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title:“George Mason to John Fitzgerald”
authors:George Mason
date written:1784-3-17

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last updated:Jan. 22, 2013, 8:22 a.m. UTC
retrieved:Dec. 2, 2023, 2:17 a.m. UTC

Mason, George. "Letter to John Fitzgerald." The Papers of George Mason. Vol. 2. Ed. Robert A. Rutland. Chapel Hill: The University of North Carolina Press, 1970. 795-96. Print.
Recipient's Copy, Historical Society of Pennsylvania, Philadelphia, Pa.

George Mason to John Fitzgerald (March 17, 1784)

Gunston-Hall March 17th: 1784.
My son Thomson waits on you, to know when the ship Two Brothers Capt Street will sail, & whether the captain will take on board my thirty three hhds. tobacco which I imagine will get up to Alexandria in time for the ship; the river being now open, and old Clarke, the skipper, informing me that he has craft out for all my tobaco which were froze up in the different creeks; but will probably get out this week. I think the captain, after having engaged this tobacco. has no right now to refuse it, & give other tobacco the preference; as the circumstance which prevented his getting it sooner, was at the time unavoidable, & is now removed, I had much rather send this tobacco. in the ship than in the brig you mentioned; & in that case, I will ship three or four tons more in the brig, all from one convenient warehouse. If the ship will not take the first 33 hhds. I must send it in the brig; & in that case, shall not send any other tobacco. in her.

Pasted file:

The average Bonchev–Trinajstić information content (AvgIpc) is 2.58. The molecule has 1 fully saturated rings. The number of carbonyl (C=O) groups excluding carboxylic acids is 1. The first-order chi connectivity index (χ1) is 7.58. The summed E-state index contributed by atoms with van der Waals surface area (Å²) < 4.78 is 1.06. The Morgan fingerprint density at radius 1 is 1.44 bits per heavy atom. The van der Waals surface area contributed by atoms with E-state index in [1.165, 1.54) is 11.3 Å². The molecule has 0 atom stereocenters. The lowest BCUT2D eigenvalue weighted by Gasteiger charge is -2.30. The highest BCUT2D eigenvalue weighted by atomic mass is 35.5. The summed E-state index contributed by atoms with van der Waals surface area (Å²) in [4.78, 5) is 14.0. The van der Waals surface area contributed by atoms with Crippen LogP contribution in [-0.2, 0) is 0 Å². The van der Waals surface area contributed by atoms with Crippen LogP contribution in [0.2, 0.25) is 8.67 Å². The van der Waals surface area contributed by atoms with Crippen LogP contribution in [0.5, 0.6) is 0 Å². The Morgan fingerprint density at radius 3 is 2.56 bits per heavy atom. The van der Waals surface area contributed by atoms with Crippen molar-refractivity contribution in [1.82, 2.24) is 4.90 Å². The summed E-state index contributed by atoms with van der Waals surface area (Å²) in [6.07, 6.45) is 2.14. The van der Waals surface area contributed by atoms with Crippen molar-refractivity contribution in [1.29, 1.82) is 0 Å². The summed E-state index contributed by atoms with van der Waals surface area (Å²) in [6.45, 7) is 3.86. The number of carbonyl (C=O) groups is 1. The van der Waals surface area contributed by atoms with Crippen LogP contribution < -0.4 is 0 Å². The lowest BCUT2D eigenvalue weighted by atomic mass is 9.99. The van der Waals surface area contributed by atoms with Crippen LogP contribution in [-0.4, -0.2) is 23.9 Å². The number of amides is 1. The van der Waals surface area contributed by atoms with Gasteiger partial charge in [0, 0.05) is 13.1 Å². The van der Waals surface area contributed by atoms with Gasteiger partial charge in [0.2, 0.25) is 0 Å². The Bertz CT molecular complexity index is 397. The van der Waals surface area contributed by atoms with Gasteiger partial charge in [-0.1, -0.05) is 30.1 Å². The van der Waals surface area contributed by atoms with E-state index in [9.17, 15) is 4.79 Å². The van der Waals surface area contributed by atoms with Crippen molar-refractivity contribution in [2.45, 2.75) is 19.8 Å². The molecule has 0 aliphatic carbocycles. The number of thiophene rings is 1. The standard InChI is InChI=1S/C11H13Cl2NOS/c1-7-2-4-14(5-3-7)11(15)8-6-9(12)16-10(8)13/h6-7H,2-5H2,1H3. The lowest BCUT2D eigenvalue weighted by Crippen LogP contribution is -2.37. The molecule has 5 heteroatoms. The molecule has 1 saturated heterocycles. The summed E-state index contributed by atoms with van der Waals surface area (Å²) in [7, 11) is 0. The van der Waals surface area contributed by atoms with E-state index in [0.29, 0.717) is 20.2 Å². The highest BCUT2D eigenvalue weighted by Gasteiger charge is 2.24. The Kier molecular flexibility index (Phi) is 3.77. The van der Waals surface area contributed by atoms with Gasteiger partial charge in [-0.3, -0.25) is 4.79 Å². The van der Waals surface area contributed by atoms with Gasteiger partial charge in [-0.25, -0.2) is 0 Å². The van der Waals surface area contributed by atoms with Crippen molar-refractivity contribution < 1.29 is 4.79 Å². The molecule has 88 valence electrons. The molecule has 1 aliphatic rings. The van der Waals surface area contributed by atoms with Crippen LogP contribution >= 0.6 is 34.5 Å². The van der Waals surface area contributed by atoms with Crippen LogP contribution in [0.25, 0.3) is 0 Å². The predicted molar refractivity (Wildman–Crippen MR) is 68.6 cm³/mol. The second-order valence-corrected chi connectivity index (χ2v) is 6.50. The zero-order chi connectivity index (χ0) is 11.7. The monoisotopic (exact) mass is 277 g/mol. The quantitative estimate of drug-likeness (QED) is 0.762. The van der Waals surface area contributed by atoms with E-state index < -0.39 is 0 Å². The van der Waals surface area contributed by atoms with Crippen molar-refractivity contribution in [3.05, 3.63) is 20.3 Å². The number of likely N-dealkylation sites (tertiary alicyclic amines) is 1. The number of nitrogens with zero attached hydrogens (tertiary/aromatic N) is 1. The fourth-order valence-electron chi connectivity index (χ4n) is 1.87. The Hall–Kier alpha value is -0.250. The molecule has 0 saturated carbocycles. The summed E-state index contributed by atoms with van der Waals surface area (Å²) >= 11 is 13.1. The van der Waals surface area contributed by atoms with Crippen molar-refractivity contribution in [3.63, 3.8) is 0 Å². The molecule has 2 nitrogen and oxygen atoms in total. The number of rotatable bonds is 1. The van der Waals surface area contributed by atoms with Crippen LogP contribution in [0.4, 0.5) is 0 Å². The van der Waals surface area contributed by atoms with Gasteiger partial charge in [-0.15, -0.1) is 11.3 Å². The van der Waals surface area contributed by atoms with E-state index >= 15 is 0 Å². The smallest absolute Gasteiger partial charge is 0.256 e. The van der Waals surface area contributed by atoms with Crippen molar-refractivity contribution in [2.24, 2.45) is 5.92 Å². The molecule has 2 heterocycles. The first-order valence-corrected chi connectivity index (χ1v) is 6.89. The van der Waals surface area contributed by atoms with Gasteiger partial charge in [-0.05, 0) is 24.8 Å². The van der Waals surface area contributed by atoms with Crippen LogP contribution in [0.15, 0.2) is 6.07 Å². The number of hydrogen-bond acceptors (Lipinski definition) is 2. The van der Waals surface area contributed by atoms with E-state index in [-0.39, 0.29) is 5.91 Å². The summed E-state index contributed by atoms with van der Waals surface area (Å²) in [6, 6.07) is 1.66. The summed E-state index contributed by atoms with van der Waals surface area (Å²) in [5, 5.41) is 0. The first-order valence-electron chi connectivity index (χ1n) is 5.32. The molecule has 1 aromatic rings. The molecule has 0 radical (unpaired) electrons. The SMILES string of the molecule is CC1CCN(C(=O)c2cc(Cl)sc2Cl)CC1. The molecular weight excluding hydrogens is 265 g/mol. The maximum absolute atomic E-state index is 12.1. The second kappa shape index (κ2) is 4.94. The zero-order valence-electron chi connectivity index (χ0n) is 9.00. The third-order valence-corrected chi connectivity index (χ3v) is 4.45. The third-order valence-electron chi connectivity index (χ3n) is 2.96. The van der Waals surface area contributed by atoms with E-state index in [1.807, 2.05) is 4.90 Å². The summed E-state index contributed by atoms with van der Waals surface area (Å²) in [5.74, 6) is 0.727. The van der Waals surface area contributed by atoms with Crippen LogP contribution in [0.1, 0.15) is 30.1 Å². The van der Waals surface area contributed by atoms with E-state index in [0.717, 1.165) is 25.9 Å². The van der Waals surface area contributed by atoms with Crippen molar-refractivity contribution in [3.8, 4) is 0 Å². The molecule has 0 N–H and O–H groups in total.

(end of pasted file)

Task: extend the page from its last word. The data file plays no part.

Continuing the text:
You will do me the favour to inform me particularly, with the name of the brig & her captain; that I may be able to write, by the ship, for insurance of whatever quantity I shall send in the brig; and that I may have my letters &c. ready for both vessels.
I am, with Mrs. Mason's compliments & my own to your Lady, Dr Sir Your most obedient servant.
P. S. I take it for granted, that the brig's terms of freight are the same with the ship's.

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